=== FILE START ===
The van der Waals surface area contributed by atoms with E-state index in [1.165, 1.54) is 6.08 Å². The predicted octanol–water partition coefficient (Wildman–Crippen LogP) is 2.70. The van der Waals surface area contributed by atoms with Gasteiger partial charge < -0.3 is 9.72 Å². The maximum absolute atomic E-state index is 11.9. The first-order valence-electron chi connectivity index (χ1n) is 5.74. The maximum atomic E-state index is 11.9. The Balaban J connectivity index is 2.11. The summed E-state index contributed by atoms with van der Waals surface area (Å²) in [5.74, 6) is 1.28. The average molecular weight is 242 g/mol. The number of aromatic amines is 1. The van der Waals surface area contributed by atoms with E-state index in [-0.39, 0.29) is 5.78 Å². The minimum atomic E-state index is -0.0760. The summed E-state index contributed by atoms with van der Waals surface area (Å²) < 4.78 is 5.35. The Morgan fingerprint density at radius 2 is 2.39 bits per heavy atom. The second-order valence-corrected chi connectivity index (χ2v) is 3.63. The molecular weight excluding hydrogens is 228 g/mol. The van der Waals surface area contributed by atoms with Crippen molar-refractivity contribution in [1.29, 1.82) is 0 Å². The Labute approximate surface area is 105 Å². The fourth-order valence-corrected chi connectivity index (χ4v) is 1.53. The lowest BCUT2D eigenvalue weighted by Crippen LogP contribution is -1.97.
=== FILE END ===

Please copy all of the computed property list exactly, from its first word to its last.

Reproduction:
The van der Waals surface area contributed by atoms with E-state index in [1.165, 1.54) is 6.08 Å². The predicted octanol–water partition coefficient (Wildman–Crippen LogP) is 2.70. The van der Waals surface area contributed by atoms with Gasteiger partial charge < -0.3 is 9.72 Å². The maximum absolute atomic E-state index is 11.9. The first-order valence-electron chi connectivity index (χ1n) is 5.74. The maximum atomic E-state index is 11.9. The Balaban J connectivity index is 2.11. The summed E-state index contributed by atoms with van der Waals surface area (Å²) in [5.74, 6) is 1.28. The average molecular weight is 242 g/mol. The number of aromatic amines is 1. The van der Waals surface area contributed by atoms with E-state index in [-0.39, 0.29) is 5.78 Å². The minimum atomic E-state index is -0.0760. The summed E-state index contributed by atoms with van der Waals surface area (Å²) < 4.78 is 5.35. The Morgan fingerprint density at radius 2 is 2.39 bits per heavy atom. The second-order valence-corrected chi connectivity index (χ2v) is 3.63. The molecular weight excluding hydrogens is 228 g/mol. The van der Waals surface area contributed by atoms with Crippen molar-refractivity contribution in [1.29, 1.82) is 0 Å². The Labute approximate surface area is 105 Å². The fourth-order valence-corrected chi connectivity index (χ4v) is 1.53. The lowest BCUT2D eigenvalue weighted by Crippen LogP contribution is -1.97.